Unlike Roberts Rules of Order, which are based upon the principal of majority rule, the procedures adopted by the Senate in the 18th Century allow Senators to frustrate majority rule by talking without interruption – thus blocking any vote. Senate rules say that only a super majority – it was 66 Senators until the 1970s, now it is 60 Senators – can cut off debate and force a vote.

The filibuster is obnoxious in and of itself because, until the 1990s, the filibuster or the threat of a filibuster was used primarily by southern Senators to block civil rights legislation. As a result, none of the many civil rights bills approved by the House of Representatives between 1869 and 1957 – including voting rights acts, anti-lynching laws, and fair employment laws – passed the U.S. Senate. Only under the pressure of the Civil Rights movement in the 1960s were laws finally passed to outlaw discrimination and restrictions on voting rights.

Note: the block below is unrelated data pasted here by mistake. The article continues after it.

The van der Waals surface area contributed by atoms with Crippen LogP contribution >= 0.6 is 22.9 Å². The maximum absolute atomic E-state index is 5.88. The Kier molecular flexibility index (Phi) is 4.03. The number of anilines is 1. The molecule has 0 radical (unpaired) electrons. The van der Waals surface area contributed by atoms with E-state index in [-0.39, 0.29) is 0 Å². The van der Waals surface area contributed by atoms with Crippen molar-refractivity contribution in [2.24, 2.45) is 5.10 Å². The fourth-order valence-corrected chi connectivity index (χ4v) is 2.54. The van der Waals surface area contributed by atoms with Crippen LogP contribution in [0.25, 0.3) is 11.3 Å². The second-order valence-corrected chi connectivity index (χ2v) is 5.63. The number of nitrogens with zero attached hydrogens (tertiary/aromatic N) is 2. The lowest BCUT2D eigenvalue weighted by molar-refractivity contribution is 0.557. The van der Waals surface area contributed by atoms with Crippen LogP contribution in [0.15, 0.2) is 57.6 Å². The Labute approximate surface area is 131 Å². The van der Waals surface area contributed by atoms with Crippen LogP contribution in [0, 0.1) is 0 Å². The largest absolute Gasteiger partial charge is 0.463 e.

Now the Republican Party has used the filibuster 380 times since Democrats re-took control of the Senate after the 2006 Congressional elections. Here are examples of legislation passed by the House during the 111th Congress (2009 and 2010) that received more than 50 votes in the Senate, but were blocked by a Republican filibuster – The DREAM Act, which would have provided a path to citizenship for children of undocumented immigrants; the Employee Free Choice Act, which would allow employees to create a legal union by collecting signatures rather than participating in a company-dominated election; a Public Option provision in the ObamaCare Act; and the Buffet Rule, which would have created a 30% minimum tax for individuals with incomes over $1 million.